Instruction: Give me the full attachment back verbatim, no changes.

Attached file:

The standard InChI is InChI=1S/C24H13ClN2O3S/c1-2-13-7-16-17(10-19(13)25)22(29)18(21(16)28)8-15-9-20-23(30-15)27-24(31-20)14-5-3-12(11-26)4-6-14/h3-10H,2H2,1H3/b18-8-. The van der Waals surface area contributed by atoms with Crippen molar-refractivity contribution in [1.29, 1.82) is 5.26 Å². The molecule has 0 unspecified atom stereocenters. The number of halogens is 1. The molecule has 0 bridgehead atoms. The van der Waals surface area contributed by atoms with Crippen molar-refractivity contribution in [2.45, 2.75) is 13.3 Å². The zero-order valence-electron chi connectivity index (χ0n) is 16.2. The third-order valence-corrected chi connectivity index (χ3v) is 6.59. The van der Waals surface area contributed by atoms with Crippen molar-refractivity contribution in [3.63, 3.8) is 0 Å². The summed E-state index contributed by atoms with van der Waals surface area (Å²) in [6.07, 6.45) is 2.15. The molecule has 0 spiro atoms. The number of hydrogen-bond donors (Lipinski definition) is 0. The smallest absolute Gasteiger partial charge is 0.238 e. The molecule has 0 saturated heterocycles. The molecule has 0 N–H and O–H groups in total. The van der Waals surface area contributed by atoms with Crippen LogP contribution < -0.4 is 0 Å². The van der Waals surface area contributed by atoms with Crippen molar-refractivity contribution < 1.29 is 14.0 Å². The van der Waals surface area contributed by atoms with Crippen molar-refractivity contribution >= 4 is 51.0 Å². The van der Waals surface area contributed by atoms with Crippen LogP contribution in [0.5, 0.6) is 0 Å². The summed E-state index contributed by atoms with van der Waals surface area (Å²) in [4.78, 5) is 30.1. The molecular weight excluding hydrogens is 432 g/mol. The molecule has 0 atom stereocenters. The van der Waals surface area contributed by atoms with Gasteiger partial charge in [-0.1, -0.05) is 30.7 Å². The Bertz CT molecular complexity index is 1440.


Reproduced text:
The standard InChI is InChI=1S/C24H13ClN2O3S/c1-2-13-7-16-17(10-19(13)25)22(29)18(21(16)28)8-15-9-20-23(30-15)27-24(31-20)14-5-3-12(11-26)4-6-14/h3-10H,2H2,1H3/b18-8-. The van der Waals surface area contributed by atoms with Crippen molar-refractivity contribution in [1.29, 1.82) is 5.26 Å². The molecule has 0 unspecified atom stereocenters. The number of halogens is 1. The molecule has 0 bridgehead atoms. The van der Waals surface area contributed by atoms with Crippen molar-refractivity contribution in [2.45, 2.75) is 13.3 Å². The zero-order valence-electron chi connectivity index (χ0n) is 16.2. The third-order valence-corrected chi connectivity index (χ3v) is 6.59. The van der Waals surface area contributed by atoms with Crippen molar-refractivity contribution in [3.63, 3.8) is 0 Å². The summed E-state index contributed by atoms with van der Waals surface area (Å²) in [6.07, 6.45) is 2.15. The molecule has 0 spiro atoms. The number of hydrogen-bond donors (Lipinski definition) is 0. The smallest absolute Gasteiger partial charge is 0.238 e. The molecule has 0 saturated heterocycles. The molecule has 0 N–H and O–H groups in total. The van der Waals surface area contributed by atoms with Crippen LogP contribution < -0.4 is 0 Å². The van der Waals surface area contributed by atoms with Crippen molar-refractivity contribution < 1.29 is 14.0 Å². The van der Waals surface area contributed by atoms with Crippen molar-refractivity contribution >= 4 is 51.0 Å². The van der Waals surface area contributed by atoms with Crippen LogP contribution in [0.5, 0.6) is 0 Å². The summed E-state index contributed by atoms with van der Waals surface area (Å²) in [4.78, 5) is 30.1. The molecular weight excluding hydrogens is 432 g/mol. The molecule has 0 atom stereocenters. The van der Waals surface area contributed by atoms with Gasteiger partial charge in [-0.1, -0.05) is 30.7 Å². The Bertz CT molecular complexity index is 1440.